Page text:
Except that’s not where it ends. The morning after their wedding night, Sam hears a prominent oink and goes to check it out. (By the way, all but one of the pigs were killed in a fire about ten minutes before this.) By this point I’d mostly soured on the narrator, who was often redundant due to the effectiveness of the film’s visual storytelling, so you can imagine my mild sigh when he returned for the final scene. 

As Sam gazes at the final pig in front of him, the narrator says, “The pig’s farewell filled Sam’s heart with an all-encompassing sadness. At this moment, he realized his journey had been devoid of any sense or meaning. Having given up his own freedom and not having found [his father], suddenly Sam was wracked with doubt. He wondered if he should abandon Kirke and continue his journey, even though in freedom he would encounter even greater threats.”

I find it fascinating and a little irritating that in a film so explicitly conveying meaning—how a man will always be torn between his lonely, so-called free, animal instinct and his desire to be loved, comforted and needed—the narrator himself has the audacity to say that it was devoid of it.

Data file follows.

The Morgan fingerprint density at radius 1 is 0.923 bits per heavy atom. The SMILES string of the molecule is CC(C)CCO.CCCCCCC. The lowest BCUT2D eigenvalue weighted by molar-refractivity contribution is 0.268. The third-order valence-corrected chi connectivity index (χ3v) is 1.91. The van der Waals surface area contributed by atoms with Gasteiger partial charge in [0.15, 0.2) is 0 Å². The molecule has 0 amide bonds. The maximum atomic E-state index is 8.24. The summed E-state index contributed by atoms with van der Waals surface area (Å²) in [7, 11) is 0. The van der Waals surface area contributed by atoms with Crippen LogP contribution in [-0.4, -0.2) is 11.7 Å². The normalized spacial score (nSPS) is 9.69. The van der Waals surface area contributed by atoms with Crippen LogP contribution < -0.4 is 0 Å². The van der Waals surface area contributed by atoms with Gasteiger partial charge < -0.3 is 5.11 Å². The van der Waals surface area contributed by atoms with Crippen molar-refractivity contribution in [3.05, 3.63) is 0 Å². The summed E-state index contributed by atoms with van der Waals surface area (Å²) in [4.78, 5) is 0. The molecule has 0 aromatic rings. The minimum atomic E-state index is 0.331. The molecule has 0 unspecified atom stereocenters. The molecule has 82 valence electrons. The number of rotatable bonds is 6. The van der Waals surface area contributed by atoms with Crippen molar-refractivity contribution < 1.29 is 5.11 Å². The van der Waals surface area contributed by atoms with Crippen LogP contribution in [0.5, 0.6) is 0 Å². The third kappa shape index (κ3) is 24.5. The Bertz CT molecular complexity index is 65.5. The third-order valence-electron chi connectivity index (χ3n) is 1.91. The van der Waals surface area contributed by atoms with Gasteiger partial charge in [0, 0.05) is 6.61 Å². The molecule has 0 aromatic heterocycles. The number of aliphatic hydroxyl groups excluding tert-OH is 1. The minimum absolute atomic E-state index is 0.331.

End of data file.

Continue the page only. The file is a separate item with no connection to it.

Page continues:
In the final shot, Sam steps forward into frame. The last pig wanders over the horizon and into the woods. Sam stands alone. He looks back at the farm, then back to the horizon. He doesn’t follow the pig, but he’s clearly uncertain. The movie ends on that uncertainty.

My most optimistic take is that Squeal is a misguided attempt to comment on traditional masculinity, under which a man is expected to be strong, emotionally independent and physically alone. I read Sam’s choice to stay with Kirke as an acceptance of his need for love and affection, and his final uncertainty is meant to be read as the looming pressure from traditional masculinity that he resists. The language of “giving up his own freedom” to be in a somewhat-healthy relationship is a result of how he was raised and not emblematic of who he is at the end of the film. My most pessimistic reading of the film is what’s explicitly said: When it comes to being a man, it’s better to be free, alone and in danger than to be “satiated” and “enslaved” by the love of a woman.

Either way, the film leaves me uncertain and a little uncomfortable. If you’re interested in an odd, international indie-folk fairy tale that will leave you dizzy trying to discern meaning, I think Squeal is worth a watch, no matter what the narrator tries to tell you. –Max Bennion